Lives in the Yiddish Theatre


Sonie Badkhan
(Yisroel Zandrunski)

Born 1850 in Bialystok, Poland to poor parents, who had there only child; named him Sonie, a strange name so that no evil eye should recognize him. He studied in a Talmud Torah and later in a secular school, where he was also an assistant. For fourteen years he served as teacher of Yiddish, Russian, German and a teacher of accounting. This income enabled him to support himself and his widowed mother. At age seventeen, he had to flee in order to avoid a "catcher" (a person paid to kidnap children for the Czarís army with service up to twenty-five years). A group of Populists (a political movement in the 1870ís), fortuitously, hearing singing coming from a wine cellar, discovered his beautiful voice. He became a helper to these militants, singing his own songs that he adapted to their melodies.

When Goldfaden came to Odessa, he invited Sonie, who had just returned from Bucharest, into his troupe. But since Sonie did not have an exit visa, he had to remain in Odessa, where he wandered around for a few years singing with folk singers and Brodersingers (singers  from Romania and Galicia who were the forerunners of the Yiddish theatre), until he came to Bialystok.

There he arranged Purimshpiels, stealing songs from the operetta "Samson Hagibor." Sonie played the role of Samson Hagibor; but since business was bad, Sonie, who in the meantime had become popular, had to travel around, working as a singer at weddings. He continued as an artist, satirist, and comedian. With wedding themes, he did not have much success. Nevertheless, he bestowed the name of Badkhan on himself, to which he later


described himself both in his name and in any written correspondence, both in books and songs.

In 1904, Sonie came to America, where he was warmly welcomed by his countrymen already living in America. Over a few years, he brought to America his entire family. Kessler, the American, producer, begged him to play in his theatre, but he insisted on being the "star" of the performance. Nevertheless, Sonie grabbed the invitation, not willing to make a living only as a badkhan. He opened in a New York restaurant theatre.

But he yearned for Bialystok, and after the world war, almost every year he traveled to Bialystok to see his old friend, Alter Badkhan, and then return to New York.

In 1928, he traveled from Bialystok to Warsaw to see the American Consul to receive his papers and to return to America and see his children. He became ill; and within a few days he was hospitalized and died shortly thereafter.

Sonie Badkhan was a director after the style of Aliechem Sunsor. His song compositions have a bit of a poetic sense. His satirical characters were a lot weaker than those of Sunsor, Zabarzer and Goldfaden; but he was a very intense performer. It was his style that each character he played, and of whom he sang had a specific and identifiable costume..

A.Litvin submits, based upon a  biography in a Bialystok journal, that when he used to sing his songs: "The Father and Son," "The Son-in-Law, the Father-in-Law and the Grandfather," "The Two In-Laws with the Foolish Groom," in which he played all the roles.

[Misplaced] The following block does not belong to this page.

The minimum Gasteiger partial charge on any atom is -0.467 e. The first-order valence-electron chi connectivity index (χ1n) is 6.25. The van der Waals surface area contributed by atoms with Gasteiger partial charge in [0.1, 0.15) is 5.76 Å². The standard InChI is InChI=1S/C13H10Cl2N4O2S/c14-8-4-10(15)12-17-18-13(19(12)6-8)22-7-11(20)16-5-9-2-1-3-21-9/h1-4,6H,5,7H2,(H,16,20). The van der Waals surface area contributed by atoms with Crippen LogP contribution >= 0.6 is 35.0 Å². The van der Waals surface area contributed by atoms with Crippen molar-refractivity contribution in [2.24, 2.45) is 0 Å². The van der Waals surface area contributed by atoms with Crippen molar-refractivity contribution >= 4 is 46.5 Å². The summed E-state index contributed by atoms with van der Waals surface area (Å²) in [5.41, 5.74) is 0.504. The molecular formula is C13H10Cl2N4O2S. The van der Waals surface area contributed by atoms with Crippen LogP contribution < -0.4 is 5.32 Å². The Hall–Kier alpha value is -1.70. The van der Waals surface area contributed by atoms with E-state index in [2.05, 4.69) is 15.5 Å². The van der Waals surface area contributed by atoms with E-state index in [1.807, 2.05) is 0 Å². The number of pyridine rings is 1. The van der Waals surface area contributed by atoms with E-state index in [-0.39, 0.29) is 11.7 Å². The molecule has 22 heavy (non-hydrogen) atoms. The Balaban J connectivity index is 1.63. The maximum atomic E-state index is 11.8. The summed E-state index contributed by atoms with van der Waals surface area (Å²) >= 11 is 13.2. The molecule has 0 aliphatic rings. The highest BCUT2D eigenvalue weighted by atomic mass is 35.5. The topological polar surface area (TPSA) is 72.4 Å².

He had rapid costume changes on the stage or in the hall behind a curtain, a scandalous behavior.  As soon as he finished the costume change, he was already acting as the next character with new facial expressions and language. He used a group of pictures to add personal touches to his performances of the song, "The Young and the Old From Crib to Eighty Years Old."

Speaking about "Sonie Badkhan," the Vilna Badkhan, Y. Zizmer, opined that when "Sonie Badkhan" sang, "Badkhans is in the Shoemaker's Street, perfectly impersonating boorish people," ( "From My Memories about Badkhans," in the Annals of the History of Vilna in the Years of War and Occupation, Vilna:1922):

"Interspersed with these badkhans mimicking of boorish people were other acts, focusing on such things as rope tricks, swallowing fire and many other such skills, which they learned from magicians.

Some of this group of badkhans, knew him as 'Sonie the Bialystoker.' He had a lot of talent, both as a mime and comedian. If he would have only concentrated on those arts, he would have been a famous artist. But in his youth he was a womanís shoemaker with no formal education, either in Yiddish or in secular education. As all badkhans, he learned the tricks of the trade, and only what he needed to know in his personal life, to marry and have a family. He was self- taught and had the creativity to write his own performance plays, for example, "The Frugal Young Man," ""The Small Town Cantor," "The Widow Visited Her Husband," "From Cradle to Grave" (the different periods of a person's life). For this production, he appeared bearded with a suitcase and in a variety of costumes, including womenís clothes, to play the different ages of life. He was a skilled mimic and comedian, a true artist. Commonly the words of the couplets were set to music, his own compositions. He wore creative masks and his makeup was artfully applied.

Basically, his creations had a very small connection to badkhans and were much more creative than the usual badkhanís plays, but still he was called, "Sonie the Bialystoker Badkhan."

  • A. Litvin -- "Sonie"was the Last Badkhan, "Tog," New York,4 May,1929.

  • B. Slutsky Ė Yiddish Badkhanim-Actors, "Periodicals," Vol. I, Minsk, 1926, P.257.






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Adapted from the original Yiddish text found within the  "Lexicon of the Yiddish Theatre" by Zalmen Zylbercweig, Volume 1, page 139.

English translation courtesy of Earle Halsband.

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